The wonderfully titled Bodies Bodies Bodies is an exceptional look at privileged, wealthy youths who are put into a disastrous situation that escalates with each trigger word and minor annoyance with great comedic and horrifying effect. Director Halina Reijn's take on social media culture is the satire everyone needs at this moment as she's conjured up a world where if a Twitter fight happened in real life, what would be the consequences? The results are something special and darkly funny in this new film that film studio A24 is now a part of. Recommended!
There is never really a rote or dry moment in this rain and blood-soaked thriller as wealthy young friends gather for a weekend party during a hurricane in the middle of nowhere. The amount of wokeness and stupidity in this movie is so thick that one could drizzle it on pancakes for days. Not to say that both those elements go hand-in-hand together, but in the realm of this film and its young characters, they are peas in a pod as toxic people create toxic environments with less than an ounce of fuel for that fire - much like social media. And as Reijn's camera captures these people grappling with their own flaws and others, the film creates its own unique take on the horror genre with hilarious effects.
Bodies Bodies Bodies opens with Sophie (Amandla Stenberg) taking her new girlfriend Bee (Maria Bakalova from Borat 2) to a hurricane party at her friend David's (Pete Davidson) parent's mansion. David's girlfriend Emma (Chase Sui Wonders) and their friends Jordan Myha'la Herrold) and Alice (Rachel Sennott from Shiva Baby) are not exactly excited that Sophie has shown up with her new friend. The only person who seems to be having a great time is Alice's new boyfriend Greg (Lee Pace), who is the Matthew McConaughey of the group and several years older than anyone else.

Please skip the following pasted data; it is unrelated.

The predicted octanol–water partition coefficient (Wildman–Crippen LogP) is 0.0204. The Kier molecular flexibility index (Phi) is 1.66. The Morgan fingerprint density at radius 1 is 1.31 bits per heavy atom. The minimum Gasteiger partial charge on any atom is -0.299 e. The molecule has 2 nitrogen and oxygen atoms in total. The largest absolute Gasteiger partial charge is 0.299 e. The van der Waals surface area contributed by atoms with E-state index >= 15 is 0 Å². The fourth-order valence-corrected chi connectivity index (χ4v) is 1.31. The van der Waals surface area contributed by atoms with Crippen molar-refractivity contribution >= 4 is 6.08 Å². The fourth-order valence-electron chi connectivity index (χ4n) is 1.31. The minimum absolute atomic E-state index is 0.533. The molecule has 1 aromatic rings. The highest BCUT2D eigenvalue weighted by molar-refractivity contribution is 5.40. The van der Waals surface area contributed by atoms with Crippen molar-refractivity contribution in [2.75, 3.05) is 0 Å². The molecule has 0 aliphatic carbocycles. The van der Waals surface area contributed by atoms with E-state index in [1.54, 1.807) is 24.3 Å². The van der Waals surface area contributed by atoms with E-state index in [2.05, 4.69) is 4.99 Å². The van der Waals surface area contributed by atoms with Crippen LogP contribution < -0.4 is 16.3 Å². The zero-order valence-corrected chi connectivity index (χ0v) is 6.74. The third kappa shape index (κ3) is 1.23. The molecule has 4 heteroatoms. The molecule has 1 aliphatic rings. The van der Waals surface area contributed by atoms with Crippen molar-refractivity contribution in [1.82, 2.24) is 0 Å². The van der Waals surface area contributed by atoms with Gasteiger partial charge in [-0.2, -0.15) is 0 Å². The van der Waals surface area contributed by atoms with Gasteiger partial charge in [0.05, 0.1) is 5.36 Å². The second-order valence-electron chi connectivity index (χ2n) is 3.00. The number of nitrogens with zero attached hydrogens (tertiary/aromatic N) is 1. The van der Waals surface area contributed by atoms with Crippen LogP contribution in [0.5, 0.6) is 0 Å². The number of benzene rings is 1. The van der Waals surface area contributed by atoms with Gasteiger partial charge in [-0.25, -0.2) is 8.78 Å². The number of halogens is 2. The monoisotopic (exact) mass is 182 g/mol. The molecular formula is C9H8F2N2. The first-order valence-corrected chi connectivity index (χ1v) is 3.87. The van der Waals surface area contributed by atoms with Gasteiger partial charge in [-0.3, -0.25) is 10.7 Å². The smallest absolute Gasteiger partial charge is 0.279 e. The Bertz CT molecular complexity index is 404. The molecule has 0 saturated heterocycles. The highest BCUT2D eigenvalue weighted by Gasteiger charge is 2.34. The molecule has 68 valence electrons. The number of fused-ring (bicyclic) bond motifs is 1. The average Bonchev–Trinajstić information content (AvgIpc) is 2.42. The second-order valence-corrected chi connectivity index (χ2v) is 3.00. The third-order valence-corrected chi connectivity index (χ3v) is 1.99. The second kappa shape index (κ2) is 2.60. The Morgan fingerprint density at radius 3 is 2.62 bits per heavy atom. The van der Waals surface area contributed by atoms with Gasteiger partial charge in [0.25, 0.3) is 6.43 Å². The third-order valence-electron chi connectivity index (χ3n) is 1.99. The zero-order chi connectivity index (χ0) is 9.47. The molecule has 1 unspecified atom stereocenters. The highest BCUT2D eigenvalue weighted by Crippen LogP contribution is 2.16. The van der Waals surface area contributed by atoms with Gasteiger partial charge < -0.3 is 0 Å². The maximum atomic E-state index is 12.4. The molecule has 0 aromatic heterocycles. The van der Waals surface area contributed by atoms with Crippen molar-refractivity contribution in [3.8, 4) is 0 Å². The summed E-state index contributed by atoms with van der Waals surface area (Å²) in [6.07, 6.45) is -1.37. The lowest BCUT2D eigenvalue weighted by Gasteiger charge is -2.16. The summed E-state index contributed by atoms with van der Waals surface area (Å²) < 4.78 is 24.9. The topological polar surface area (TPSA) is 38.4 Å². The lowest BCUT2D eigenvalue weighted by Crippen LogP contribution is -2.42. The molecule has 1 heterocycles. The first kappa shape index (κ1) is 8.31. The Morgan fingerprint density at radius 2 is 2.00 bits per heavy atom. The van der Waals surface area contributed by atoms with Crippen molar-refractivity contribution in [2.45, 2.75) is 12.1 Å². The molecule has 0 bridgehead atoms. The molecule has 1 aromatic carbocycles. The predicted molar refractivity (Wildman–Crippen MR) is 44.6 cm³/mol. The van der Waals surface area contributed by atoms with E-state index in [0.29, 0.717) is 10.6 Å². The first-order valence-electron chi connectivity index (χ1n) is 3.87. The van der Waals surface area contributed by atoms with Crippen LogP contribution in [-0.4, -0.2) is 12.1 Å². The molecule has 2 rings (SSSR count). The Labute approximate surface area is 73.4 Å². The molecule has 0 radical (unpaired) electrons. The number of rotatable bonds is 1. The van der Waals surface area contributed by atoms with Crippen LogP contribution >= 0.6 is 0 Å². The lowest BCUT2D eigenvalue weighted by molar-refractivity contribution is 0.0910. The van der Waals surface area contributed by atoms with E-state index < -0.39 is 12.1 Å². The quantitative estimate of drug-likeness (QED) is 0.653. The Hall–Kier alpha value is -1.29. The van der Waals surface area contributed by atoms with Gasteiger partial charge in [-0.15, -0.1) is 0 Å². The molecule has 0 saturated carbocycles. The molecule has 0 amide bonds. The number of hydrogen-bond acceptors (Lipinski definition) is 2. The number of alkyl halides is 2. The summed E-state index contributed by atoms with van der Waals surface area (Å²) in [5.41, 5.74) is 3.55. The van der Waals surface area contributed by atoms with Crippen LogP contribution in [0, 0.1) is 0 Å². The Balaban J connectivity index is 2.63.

Everyone settles in for a night of thunderstorms and games, but not the typical fun and friendly game. No, this game that the group plays is sick, twisted, and brutal that consists of hitting each other in the face, shots of alcohol, and a faux murder mystery whodunit in the vein of the board game Clue. Once a real dead body turns up, it's John Carpenter's The Thing all over again as everyone's trust is thrown down the gutter and more dead bodies start piling up.
With their neon glowing bling around their necks as warning signs, each character is hell-bent on being the most woke and the smartest person in their group. They are quick to unfold at the drop of a hat and believe anything anyone says. It even goes so far as these people not owning up to something they just did that everybody witnessed, which is an element so true in the digital age of social media. When Reijn adds in that horror genre, the sky is the limit for absurdity, stupidity, and excitement, which is exactly what Bodies Bodies Bodies bring to the table.
The performances by everyone are exquisite as these actresses and actors pull themselves through the limit of anger and entitlement, which works perfectly in this story. Lee Pace and Pete Davidson are more or less versions of themselves who come across as comedic in nature. Reijn's camera adds those horror tropes from slasher films throughout the film as each character navigates their way to survival. And by the end, which is perhaps the best reveal and ending to a movie in recent memory, it will make everyone want to watch the movie all over again. It's that good.
Bodies Bodies Bodies doesn't change the horror game at all, but it acts as a wonderful and energetic satire on the turbulent social media environment these days and entitled young people who are quick to call someone out without looking at themselves. With a stellar cast and one hell of an ending, Bodies Bodies Bodies is Recommended!